Star in the stacks
|By Lawrence Cosentino|
‘History Detective’ Zuberi comes to downtown library
For a sociology professor, Tukufu Zuberi really gets around.
While plumbing the origins of hip hop, the dapper sleuth of PBS’ “History Detectives” went to the Bronx apartment where young DJ Kool Herc lived. He drove to a bar in Reno to find out whether a bell on the wall rang at a 1919 Joe Louis bout. He may yet plop down in your kitchen and blow your mind with some family history you never knew.
Zuberi is the perfect person to expound on the joys of public libraries, which he’ll do at Lansing’s downtown branch Saturday, Feb. 20, as part of an African-American history event.
“We have all these devices, from TV to computers to these itty-bitty pocket phones,” Zuberi said in an itty-bitty pocket phone interview last week. “They’re great providers of information, but
For that, he said, we need libraries.
“We need a space of contemplation,” he said. Not to mention free access to books, music, DVDs and proprietary information you can’t Google.
“You can take a book, sit down in a space,and enjoy the process of reading,” Zuberi said. “It’s an intimate thing. Reading is a very underrated activity.”
With “History Detectives” in its seventh season, fans give Zuberi less of a chance for solitary contemplation, but he doesn’t mind.
“I love it when people recognize me or want to talk to me about the work that we’re doing,” he said. “That is a beautiful thing.”
By day, Zuberi is the chairman of the sociology department at the University of Pennsylvania, where his scholarly idol, W.E.B. Du Bois, did ground-breaking research but never got his own office, owing to pervasive racism.
Zuberi is a noted scholar with several books to his name, but he’s grateful for the TV gig for getting him out of the ivory tower. “The show is based on people opening their doors, letting us come in and sharing some part of their private life with us,” he said.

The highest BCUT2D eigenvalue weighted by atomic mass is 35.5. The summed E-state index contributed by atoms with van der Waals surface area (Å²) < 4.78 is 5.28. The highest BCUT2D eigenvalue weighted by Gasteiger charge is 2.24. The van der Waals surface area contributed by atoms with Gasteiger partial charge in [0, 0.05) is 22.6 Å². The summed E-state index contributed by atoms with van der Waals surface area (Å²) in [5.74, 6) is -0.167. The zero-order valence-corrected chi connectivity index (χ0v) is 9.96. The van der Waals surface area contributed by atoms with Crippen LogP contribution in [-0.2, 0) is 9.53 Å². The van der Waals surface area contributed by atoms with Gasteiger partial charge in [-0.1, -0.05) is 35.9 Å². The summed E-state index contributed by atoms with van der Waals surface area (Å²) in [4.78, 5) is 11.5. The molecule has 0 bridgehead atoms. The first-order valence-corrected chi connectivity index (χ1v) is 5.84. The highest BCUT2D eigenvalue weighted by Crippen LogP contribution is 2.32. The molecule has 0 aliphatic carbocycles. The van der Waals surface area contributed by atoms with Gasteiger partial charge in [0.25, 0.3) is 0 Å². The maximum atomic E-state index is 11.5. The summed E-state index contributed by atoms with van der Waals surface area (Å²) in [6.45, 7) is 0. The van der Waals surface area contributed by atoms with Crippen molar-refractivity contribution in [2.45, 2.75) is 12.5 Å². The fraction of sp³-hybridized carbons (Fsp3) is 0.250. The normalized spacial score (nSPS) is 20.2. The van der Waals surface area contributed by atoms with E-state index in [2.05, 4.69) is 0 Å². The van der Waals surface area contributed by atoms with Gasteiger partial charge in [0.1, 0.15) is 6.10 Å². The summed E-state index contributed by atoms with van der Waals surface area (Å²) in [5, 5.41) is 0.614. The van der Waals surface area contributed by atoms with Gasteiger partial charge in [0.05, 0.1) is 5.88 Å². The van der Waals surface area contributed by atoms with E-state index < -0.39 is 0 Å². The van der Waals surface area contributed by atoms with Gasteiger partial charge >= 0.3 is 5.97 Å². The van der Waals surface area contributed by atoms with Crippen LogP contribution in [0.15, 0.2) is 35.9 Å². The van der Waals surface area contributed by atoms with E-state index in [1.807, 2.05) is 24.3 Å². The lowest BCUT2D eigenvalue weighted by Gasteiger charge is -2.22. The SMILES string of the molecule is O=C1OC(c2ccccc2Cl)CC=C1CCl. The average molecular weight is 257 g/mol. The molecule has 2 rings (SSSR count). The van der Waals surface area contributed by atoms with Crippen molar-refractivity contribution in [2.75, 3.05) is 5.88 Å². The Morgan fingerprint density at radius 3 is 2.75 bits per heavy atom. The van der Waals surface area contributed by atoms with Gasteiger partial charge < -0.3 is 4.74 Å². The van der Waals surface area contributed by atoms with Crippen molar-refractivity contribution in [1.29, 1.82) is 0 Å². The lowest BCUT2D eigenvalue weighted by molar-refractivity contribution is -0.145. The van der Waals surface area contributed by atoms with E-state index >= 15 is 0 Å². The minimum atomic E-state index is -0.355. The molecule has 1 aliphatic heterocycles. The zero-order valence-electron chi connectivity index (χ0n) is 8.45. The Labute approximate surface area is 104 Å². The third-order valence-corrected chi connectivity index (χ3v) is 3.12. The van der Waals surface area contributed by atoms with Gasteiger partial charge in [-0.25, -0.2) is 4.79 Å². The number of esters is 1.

Last season, Zuberi relished an encounter with Brooklyn artist Garfield Gillings, who stumbled upon the original metal printing plates for the hit Duke Ellington song “Take the ‘A’ Train” (written by Ellington’s collaborator Billy Strayhorn).
Zuberi found out Gillings was a Dumpster diver. “It’s a part of who he was,” Zuberi said. “As an artist, he would go and find things, and a beautiful process it is.”
Zuberi’s modus operandi, as in the Ellington segment, is to link a dramatic personal story (hey, these plates you found are the real deal) with a larger historical theme (Duke Ellington was the first major jazz musician to control the rights to his music), folding in a fascinating side-story or two (the economics of running a big band and the unusual creative relationship between Ellington and Strayhorn).
Zuberi said TV lets him share the joy of finding things out, whether he’s riding the A Train or on the A-to-Ain shelf in the library, and he’s getting as much as he gives.
“I am better able to understand people and our world by this invitation into people’s lives,” he said.